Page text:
MOSCOW, Sept 14 (Reuters) – A Russian court on Tuesday said it had fined U.S. social media companies Facebook (FB.O) and Twitter (TWTR.N) for failing to delete content that Moscow deems illegal, part of a wider crackdown by Russia on the internet and Big Tech.
The Tagansky district court said Facebook had been handed five fines totalling 21 million roubles ($287,850). Twitter received two fines of a total 5 million roubles, it said.
Popular messaging app Telegram had been fined 9 million roubles, the court said.
Facebook, Twitter and Telegram had no immediate comment.
Moscow’s actions to strengthen its control of the internet have included a push to require foreign internet companies to open fully-fledged offices in Russia and to store Russians’ personal data on its territory. read more
On Tuesday, the government published plans to impose new taxes on foreign-owned digital services, a move aimed at supporting its domestic tech sector. read more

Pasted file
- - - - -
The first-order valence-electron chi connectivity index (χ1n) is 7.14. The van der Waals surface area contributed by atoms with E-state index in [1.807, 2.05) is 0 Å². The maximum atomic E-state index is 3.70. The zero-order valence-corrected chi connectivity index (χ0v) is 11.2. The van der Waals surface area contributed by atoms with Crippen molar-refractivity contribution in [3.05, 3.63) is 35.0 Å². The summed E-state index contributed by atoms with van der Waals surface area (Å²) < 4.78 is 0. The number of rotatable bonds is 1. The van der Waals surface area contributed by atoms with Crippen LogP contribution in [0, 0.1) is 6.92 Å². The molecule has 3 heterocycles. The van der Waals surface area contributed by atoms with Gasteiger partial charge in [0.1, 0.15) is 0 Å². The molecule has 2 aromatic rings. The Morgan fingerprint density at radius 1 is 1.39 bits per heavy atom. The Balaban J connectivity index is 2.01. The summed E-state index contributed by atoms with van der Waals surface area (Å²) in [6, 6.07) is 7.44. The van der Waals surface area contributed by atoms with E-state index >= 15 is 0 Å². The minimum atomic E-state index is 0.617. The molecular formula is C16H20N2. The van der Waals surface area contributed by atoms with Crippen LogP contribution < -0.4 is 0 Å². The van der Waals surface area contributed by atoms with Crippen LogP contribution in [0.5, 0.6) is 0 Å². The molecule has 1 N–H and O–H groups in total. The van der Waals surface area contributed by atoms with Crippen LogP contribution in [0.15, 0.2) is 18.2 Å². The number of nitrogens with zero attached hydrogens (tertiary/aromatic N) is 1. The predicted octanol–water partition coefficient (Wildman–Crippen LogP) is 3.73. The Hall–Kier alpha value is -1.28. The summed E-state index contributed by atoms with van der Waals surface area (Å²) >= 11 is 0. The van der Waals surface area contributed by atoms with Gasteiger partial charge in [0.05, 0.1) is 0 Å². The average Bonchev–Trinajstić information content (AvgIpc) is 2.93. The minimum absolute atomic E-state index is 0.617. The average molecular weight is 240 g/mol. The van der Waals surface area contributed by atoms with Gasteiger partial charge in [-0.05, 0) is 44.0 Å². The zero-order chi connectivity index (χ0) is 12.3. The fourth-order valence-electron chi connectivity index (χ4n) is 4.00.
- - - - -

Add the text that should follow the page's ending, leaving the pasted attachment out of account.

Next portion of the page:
In March, state communications regulator Roskomnadzor started impeding the speed of Twitter for not removing banned material quickly enough. read more
Internet services are coming under increasing pressure ahead of Russia’s Sept. 17-19 parliamentary elections. Roskomnadzor is trying to block virtual private networks (VPNs) and online resources linked to jailed Kremlin critic Alexei Navalny. read more
The watchdog has tried to restrict access to an app that Navalny’s team plan to use to organise a tactical or “smart” voting campaign at the election. read more Navalny’s activist network was banned this summer during a political crackdown.
Russia’s federal bailiff service said on Tuesday it wanted to force Alphabet’s Google (GOOGL.O) to comply with a court order banning references to the phrase “smart voting” in its keyword search system, the Interfax news agency reported.
State bailiffs came to an office block to confront local Google staff late on Monday, the Kommersant newspaper reported, citing a source. Google did not respond to requests for comment.
($1 = 72.9550 roubles)
Reporting by Alexander Marrow; editing by Tom Balmforth, Steve Orlofsky and Jane Merriman
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